Brexit – what is Boris’ next U-turn?

If there is one behaviour which has characterised Boris as Prime Minister, is the frequency of U-turns. The major one last year was giving in to the EU on Ireland so he could get a Withdrawal Agreement passed. This year they have mainly been on Covid and exams for schools but I am now wondering what his Brexit U-Turn could look like.

Current Brexit situation

Without an agreement on the terms of a trading relationship, we will have a no-deal Brexit at the end of this year. This is not as serious as a no-deal Brexit would have been last year because now we have the Withdrawal Agreement. While we would not have trade agreements with the EU or any of the countries with whom we trade under EU’s trade agreements, we would also not be a rogue state reneging on our international obligations and agreements.

Pervious Brexit negotiations

The UK is acting like there can be a last-minute deal and the way to get there is brinksmanship. This was the case last year with the Withdrawal Agreement which the EU had already drafted. Talks were taken to the brink requiring either the EU to back down, the UK to back down or we go over the cliff edge. In this instance it was the UK that caved in, agreeing to a border in the Irish Sea and some commitment to EU’s level playing field rules in any future trade agreement. The EU had a draft we could sign, and Boris eventually signed it claiming victory and that the EU backed down.

Can the UK just cave-in again?

One path that many think likely is that Boris takes negotiations to the brink, then at the last-minute U-turns, agrees with the EU’s position, signs an agreement and claims victory.

But there is a serious problem with this idea. In contrast to the Withdrawal Agreement, there is nothing to agree to. There is no such draft of a trade agreement and there is not going to be one. The negotiations are the method by which the draft can be written, and these are not happening.

Why are talks making no progress?

The sticking point is the level playing field rules.

The UK signed up to them in principle in the political declaration of the Withdrawal Agreement but is now saying that they did not really mean it. The EU takes the declaration seriously and has based its negotiating position with it as a starting point.

Another way to think about this is that the UK and EU want to have very different types of agreement. The EU wants an overall governance structure into which all the detailed issues can be placed and resolved. The UK wants piecemeal agreements with much less overall governance or enforcement structure.

What deals are possible?

The table below lays out how I think the EU sees the options:


  • Status quo is the one they want to negotiate. Zero tariffs, zero impediments to trade (such as regulatory and standards barriers) with a full level-playing field agreement.
  • No Deal is another simple option on the table, without level-playing field agreement, and the UK operates as a 3rd party country under WTO rules.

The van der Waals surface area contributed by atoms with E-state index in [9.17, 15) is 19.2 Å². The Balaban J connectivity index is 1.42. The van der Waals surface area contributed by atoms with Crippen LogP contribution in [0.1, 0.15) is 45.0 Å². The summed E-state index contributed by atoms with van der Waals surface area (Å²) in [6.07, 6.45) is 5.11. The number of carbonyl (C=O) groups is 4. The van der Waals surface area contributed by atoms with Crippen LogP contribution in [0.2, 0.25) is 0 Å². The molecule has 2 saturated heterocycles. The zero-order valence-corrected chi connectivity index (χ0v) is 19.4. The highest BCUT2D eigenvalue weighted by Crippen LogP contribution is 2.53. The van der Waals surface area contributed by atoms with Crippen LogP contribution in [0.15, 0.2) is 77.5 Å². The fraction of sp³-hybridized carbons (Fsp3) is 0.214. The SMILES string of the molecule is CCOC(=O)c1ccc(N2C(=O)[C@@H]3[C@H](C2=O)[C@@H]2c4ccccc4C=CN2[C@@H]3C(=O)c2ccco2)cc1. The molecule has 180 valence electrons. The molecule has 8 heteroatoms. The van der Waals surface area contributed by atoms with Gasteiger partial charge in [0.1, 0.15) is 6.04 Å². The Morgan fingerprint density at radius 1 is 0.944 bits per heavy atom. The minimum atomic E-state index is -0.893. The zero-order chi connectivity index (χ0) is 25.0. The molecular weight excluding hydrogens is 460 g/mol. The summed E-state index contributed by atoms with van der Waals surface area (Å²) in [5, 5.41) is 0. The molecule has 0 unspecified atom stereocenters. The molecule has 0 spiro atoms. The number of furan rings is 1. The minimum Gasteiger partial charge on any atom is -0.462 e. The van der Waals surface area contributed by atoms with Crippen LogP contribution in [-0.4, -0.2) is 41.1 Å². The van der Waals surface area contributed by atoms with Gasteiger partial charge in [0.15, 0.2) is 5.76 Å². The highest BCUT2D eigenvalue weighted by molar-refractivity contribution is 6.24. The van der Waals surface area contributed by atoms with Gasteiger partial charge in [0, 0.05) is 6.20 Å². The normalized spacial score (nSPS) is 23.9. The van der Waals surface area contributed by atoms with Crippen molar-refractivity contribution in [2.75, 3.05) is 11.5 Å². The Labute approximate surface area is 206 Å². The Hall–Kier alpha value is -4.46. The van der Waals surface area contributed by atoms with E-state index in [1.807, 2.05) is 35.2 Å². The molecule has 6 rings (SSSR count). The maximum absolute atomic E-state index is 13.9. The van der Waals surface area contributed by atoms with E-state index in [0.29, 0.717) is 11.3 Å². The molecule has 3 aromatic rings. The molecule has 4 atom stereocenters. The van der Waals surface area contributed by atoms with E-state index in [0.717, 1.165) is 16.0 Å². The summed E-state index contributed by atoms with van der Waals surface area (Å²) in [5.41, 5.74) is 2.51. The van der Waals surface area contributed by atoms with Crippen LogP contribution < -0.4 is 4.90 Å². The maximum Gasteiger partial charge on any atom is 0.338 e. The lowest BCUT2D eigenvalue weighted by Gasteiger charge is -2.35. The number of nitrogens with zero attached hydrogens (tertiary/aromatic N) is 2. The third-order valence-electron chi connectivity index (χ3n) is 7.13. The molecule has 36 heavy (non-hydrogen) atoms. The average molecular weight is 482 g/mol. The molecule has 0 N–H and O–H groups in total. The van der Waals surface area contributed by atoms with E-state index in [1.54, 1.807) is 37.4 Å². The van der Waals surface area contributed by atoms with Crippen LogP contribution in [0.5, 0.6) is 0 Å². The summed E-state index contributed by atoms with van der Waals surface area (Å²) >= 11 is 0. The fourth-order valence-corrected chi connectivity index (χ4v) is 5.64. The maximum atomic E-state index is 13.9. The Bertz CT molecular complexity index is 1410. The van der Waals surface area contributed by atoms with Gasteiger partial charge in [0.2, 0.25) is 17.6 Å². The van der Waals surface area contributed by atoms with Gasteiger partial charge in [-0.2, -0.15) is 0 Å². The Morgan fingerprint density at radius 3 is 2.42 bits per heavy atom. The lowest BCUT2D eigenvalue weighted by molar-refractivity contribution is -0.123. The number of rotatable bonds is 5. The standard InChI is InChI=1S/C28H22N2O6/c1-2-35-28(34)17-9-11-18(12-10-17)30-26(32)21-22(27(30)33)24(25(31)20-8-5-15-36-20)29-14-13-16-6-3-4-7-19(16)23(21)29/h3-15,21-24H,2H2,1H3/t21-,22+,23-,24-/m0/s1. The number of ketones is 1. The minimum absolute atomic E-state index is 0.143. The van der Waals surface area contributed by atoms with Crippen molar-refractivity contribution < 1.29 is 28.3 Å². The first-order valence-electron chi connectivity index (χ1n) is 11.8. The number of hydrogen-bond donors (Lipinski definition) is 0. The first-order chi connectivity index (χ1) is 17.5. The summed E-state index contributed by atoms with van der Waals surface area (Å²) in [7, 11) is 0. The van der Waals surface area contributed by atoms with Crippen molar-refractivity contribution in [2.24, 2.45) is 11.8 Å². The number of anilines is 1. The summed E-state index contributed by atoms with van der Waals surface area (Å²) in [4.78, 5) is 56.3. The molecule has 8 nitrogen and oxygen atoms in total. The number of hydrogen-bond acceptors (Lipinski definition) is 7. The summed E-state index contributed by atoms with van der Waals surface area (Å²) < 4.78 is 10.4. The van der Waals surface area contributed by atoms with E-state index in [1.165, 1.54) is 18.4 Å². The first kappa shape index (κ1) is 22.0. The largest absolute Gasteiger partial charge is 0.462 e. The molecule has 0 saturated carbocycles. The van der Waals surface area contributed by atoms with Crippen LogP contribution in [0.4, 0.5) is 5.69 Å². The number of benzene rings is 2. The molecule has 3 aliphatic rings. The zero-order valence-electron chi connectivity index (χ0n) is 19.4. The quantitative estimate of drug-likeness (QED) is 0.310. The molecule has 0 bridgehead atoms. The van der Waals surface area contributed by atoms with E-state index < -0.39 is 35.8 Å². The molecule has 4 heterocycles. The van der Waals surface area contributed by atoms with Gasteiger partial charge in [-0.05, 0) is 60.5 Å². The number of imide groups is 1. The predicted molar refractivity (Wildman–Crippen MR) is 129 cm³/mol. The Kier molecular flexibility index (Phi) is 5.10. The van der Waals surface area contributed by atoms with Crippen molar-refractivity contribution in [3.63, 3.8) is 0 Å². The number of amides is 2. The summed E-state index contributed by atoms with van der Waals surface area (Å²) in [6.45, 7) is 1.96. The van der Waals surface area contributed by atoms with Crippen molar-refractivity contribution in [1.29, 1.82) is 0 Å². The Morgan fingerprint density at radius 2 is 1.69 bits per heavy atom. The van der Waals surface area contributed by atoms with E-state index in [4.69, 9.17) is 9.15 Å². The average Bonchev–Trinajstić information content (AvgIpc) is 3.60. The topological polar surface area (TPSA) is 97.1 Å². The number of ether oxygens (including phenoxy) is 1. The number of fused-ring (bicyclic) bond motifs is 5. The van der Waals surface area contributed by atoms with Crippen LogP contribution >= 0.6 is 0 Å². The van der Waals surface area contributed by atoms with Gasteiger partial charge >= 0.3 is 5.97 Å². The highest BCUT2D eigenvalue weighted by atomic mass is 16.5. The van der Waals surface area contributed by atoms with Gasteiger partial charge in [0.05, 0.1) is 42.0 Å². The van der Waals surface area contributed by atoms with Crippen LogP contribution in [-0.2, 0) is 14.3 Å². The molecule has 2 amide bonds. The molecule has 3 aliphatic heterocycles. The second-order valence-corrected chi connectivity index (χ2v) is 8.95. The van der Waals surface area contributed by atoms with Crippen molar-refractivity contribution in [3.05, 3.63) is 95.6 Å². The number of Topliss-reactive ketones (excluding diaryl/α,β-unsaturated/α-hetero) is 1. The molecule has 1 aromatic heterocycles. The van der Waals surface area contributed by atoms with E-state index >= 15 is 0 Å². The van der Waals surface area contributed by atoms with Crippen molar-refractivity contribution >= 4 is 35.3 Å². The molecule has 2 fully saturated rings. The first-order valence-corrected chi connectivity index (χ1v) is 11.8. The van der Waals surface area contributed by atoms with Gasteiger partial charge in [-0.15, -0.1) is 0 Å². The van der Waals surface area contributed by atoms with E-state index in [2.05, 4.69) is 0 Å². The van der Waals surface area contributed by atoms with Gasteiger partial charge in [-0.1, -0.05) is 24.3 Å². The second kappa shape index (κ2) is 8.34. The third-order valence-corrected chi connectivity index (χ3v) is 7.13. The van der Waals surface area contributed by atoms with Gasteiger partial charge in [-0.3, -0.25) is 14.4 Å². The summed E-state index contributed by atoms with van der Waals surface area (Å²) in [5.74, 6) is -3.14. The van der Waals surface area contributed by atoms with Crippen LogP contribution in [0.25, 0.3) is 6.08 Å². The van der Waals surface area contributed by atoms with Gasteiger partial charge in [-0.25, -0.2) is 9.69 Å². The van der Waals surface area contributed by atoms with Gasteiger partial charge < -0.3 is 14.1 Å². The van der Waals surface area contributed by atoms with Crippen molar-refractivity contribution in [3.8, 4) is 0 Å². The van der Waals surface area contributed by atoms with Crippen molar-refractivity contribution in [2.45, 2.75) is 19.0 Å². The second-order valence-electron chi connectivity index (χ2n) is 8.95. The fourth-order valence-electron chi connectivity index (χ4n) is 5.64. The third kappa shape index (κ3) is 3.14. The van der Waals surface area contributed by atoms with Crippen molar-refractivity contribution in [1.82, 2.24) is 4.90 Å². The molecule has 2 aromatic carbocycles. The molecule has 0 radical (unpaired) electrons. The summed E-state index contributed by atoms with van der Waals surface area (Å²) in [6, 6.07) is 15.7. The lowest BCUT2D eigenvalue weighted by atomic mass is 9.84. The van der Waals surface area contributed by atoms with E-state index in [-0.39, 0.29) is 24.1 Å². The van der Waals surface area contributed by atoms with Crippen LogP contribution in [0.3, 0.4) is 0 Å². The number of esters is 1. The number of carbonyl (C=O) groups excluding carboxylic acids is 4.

• Canada-style agreement with some level-playing field provisions and some reduction in tariffs and barriers to trade is another option. The EU’s position is, given the geographical proximity of the UK, the level-playing field provisions would need to be more stringent that they are with Canada. The process of negotiating such a mixed deal is very complicated with many technical issues and perhaps even more complex political ones. For example, the Canada deal negotiations with the EU started in 2009 and are only recently being finally ratified. This timeframe is common for this type of deals as we saw with the Trans-Pacific Partnership deal which started in 2008, was agreed in 2015 and then Trump withdrew the US before it was implemented.

What does the UK appear to want?

The UK’s position appears to be zero tariff, zero impediments to trade and zero level-playing field.
(The ‘have cake and eat it’ option)
This is not something the EU is willing to entertain which is why the negotiations are stuck.

Which way will Boris jump?

If Boris is going to do another U-turn and agree to the EU’s framework then he needs to do it soon. This is not something that can be drafted and ratified in December. By all accounts Boris is not focusing on this issue and in this regard no-deal looks the most likely outcome.

3 paths forward for the economy

The pandemic is affecting the entire world, but we are seeing very different approaches to dealing with it in different countries. I have identified 3 broad strategies each of which will have very different outcomes in terms of the economic outlook. In this post I am not looking to evaluate the approaches from an ethical or public health perspective, but purely on what the likely economic results will be.

Path 1 – Control the Virus e.g. New Zealand

This is the approach I have been advocating and which I spoke about on my recent IAN talk. Please click below if you are interested in watching.